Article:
Combat Patriarchal Mindset at AMU!

aligarh muslim university

The ascendancy of Hindu nationalism in India has led to the sharp demarcation of religio-communitarian boundaries. In response to communal attacks on Islamic identity, the Muslim gentry has reinforced a politics of conservatism, wherein the fight against Hindutva is transmuted into a battle-cry for the intensification of religious consciousness. Secular modernity is singled out for its diluting effects upon the purity of Muslims. This politico-ideological dynamic can be witnessed at Aligarh Muslim University (AMU), which is a central hub of intellectual activity for Indian Muslims. On March 4, 2024, the AMU unit of the Islamic Youth Federation (IYF) posted the following digital message: “AMU, an institution esteemed for its dignity and cultural identity, is witnessing a decline in reputation due to the spread of indecency and vulgarity under the illusion of cultural programs, eroding its respect and dignity. We demand that the university administration take appropriate action.”

Since cultural activities bring together both boys and girls in performances of singing, dancing etc., they weaken the hold of rigid gender norms. IYF wants to control the bodies of Muslim women through the imposition of restrictions on their movement, clothes, etc. Cultural events deny this fantasy of total control, as they involve women who are using their own creative will to participate in diverse endeavors. The IYF resents this. That’s why it keeps trying to use religious morality to subordinate women to men. In 2019, the organization had put up a vile poster in which it depicted Muslim women as a caged bird that had to be protected from ideas like feminism, liberalism, communism, and atheism. These ideas are portrayed as exposing women to the dangers of sexual harassment and abuse. The message is clear: if women don’t obey the orders of their masculine jailers, they will be punished with sexual violence. Any hint of free activity from women will invite the wrath of the patriarchs.

Misogynists in AMU resort to the rhetoric of tehzeeb (culture) when they want to police the behavior of women. According to their unthinking perspective, tehzeeb is an inviolable heritage that has to be unquestionably obeyed. Without tehzeeb, Muslims would lose their very identity. What gets hidden in this ideological propaganda is the fact that tehzeeb only serves the interests of Muslim men. It is regarded as a sacrosanct tradition only because it enables men to oppress women, to regulate their activities according to the male ego. Without tehzeeb, it is Muslim men who will lose their identity, namely the patriarchal privileges that maintain their sense of self-respect.

Given the gendered dimension of tehzeeb, it is essential that we destroy it. The destruction of patriarchal tehzeeb will liberate women, enabling them to take their lives in their own hands. IYF considers this freedom to be chaotic, as it thinks that it will only lead to “indecency” and “vulgarity”. Against this, they erect the pillar of “cultural identity,” which is equated with “respect” and “dignity”. This entire terminological edifice collapses when one asks: “respect” and “dignity” for whom? Who is offended by “indecency” and “vulgarity”? The answer: Muslim men. When one prioritizes the oppressive interests of Muslim men, it is no wonder that seeing Muslim women undertake actions without patriarchal supervision will only invite resentful anger. It is important to note that cultural activities hardly constitute the justice that is due to women. In the words of Amber H. Abbas: “Though much has changed in AMU since the 1940s, women’s education has never been central to AMU’s corporate life. Women’s hostels remain spatially marginalized as was true when Abdullah Hall, two and a half kilometers from AMU’s center, was the only option for female students.”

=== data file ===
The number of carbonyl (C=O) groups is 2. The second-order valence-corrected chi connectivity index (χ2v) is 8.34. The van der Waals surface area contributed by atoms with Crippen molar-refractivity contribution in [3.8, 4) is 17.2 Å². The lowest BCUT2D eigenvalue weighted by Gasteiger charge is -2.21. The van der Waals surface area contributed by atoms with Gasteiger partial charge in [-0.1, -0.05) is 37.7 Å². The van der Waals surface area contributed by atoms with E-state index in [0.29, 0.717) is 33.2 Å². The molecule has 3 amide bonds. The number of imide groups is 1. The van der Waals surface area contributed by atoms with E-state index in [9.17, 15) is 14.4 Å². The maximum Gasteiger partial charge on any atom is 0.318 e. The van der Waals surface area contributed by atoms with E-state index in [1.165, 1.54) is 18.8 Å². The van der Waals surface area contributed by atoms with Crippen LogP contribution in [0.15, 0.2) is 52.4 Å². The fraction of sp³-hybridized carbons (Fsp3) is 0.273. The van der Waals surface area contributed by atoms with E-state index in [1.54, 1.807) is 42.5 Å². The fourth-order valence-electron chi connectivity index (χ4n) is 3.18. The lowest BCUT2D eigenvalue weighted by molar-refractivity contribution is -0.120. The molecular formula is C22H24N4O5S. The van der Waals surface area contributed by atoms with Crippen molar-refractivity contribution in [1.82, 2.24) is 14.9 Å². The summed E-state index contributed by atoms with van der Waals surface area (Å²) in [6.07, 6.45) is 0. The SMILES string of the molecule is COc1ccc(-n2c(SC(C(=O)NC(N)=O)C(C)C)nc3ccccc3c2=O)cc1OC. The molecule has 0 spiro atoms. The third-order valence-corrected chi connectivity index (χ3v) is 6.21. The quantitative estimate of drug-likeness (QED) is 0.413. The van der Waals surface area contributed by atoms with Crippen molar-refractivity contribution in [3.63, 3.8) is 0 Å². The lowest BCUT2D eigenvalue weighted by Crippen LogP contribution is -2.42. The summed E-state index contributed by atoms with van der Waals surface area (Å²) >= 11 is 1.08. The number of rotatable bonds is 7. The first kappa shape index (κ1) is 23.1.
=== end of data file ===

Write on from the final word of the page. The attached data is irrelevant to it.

The physical, emotional, and material benefits that patriarchy has derived from the oppression of women are enormous. This debt is etched in society as the vast history of prolonged and brutal injustices against women. Cultural activities within a university are hardly any remedy for the patriarchal social system that has subjugated and murdered women. Glancing at the litany of suffering contained in patriarchy, one wonders why women have remained so exceedingly moderate, why they haven’t been more revengeful towards their male oppressors. Any politico-cultural initiative in AMU should base itself upon this historical fact, and realize why women need to be unconditional freedom without pandering to any male sentiments. If entities like IYF are worried about the erosive effects of cultural activities, we should let them know that this is nothing, that an entire revolution needs to be unleashed. As Periyar declares: “If a man has the right to kill women, a woman should also have the right to kill men. If there is a compulsion that women should fall at men’s feet, then men should also fall at women’s feet. This is equal rights for men and women.”

Yanis Iqbal is studying at Aligarh Muslim University, India. He has published more than 300 articles in different magazines and websites on imperialism, social movements, political theory, educational philosophy, and cultural criticism. He is the author of the forthcoming book Education in the Age of Neoliberal Dystopia.

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